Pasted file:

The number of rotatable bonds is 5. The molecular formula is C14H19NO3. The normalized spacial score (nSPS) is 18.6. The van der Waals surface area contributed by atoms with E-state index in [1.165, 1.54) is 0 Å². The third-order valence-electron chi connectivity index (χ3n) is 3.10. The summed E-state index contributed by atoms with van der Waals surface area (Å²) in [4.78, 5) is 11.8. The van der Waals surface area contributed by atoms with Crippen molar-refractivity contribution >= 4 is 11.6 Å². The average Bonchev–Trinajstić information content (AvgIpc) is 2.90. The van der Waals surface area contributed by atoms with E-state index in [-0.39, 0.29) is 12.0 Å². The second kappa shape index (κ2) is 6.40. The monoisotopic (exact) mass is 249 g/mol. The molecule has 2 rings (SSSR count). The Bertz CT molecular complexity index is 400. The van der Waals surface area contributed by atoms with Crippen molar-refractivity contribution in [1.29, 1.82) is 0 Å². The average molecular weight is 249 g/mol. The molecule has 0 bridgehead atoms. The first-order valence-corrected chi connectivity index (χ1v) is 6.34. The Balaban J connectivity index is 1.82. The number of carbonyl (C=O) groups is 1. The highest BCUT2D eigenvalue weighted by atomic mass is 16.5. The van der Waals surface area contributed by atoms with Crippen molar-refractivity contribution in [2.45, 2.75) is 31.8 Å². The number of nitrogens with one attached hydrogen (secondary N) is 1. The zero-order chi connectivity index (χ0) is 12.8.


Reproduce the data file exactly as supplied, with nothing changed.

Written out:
The number of rotatable bonds is 5. The molecular formula is C14H19NO3. The normalized spacial score (nSPS) is 18.6. The van der Waals surface area contributed by atoms with E-state index in [1.165, 1.54) is 0 Å². The third-order valence-electron chi connectivity index (χ3n) is 3.10. The summed E-state index contributed by atoms with van der Waals surface area (Å²) in [4.78, 5) is 11.8. The van der Waals surface area contributed by atoms with Crippen molar-refractivity contribution >= 4 is 11.6 Å². The average Bonchev–Trinajstić information content (AvgIpc) is 2.90. The van der Waals surface area contributed by atoms with E-state index in [-0.39, 0.29) is 12.0 Å². The second kappa shape index (κ2) is 6.40. The monoisotopic (exact) mass is 249 g/mol. The molecule has 2 rings (SSSR count). The Bertz CT molecular complexity index is 400. The van der Waals surface area contributed by atoms with Crippen molar-refractivity contribution in [1.29, 1.82) is 0 Å². The average molecular weight is 249 g/mol. The molecule has 0 bridgehead atoms. The first-order valence-corrected chi connectivity index (χ1v) is 6.34. The Balaban J connectivity index is 1.82. The number of carbonyl (C=O) groups is 1. The highest BCUT2D eigenvalue weighted by atomic mass is 16.5. The van der Waals surface area contributed by atoms with Crippen molar-refractivity contribution in [2.45, 2.75) is 31.8 Å². The number of nitrogens with one attached hydrogen (secondary N) is 1. The zero-order chi connectivity index (χ0) is 12.8.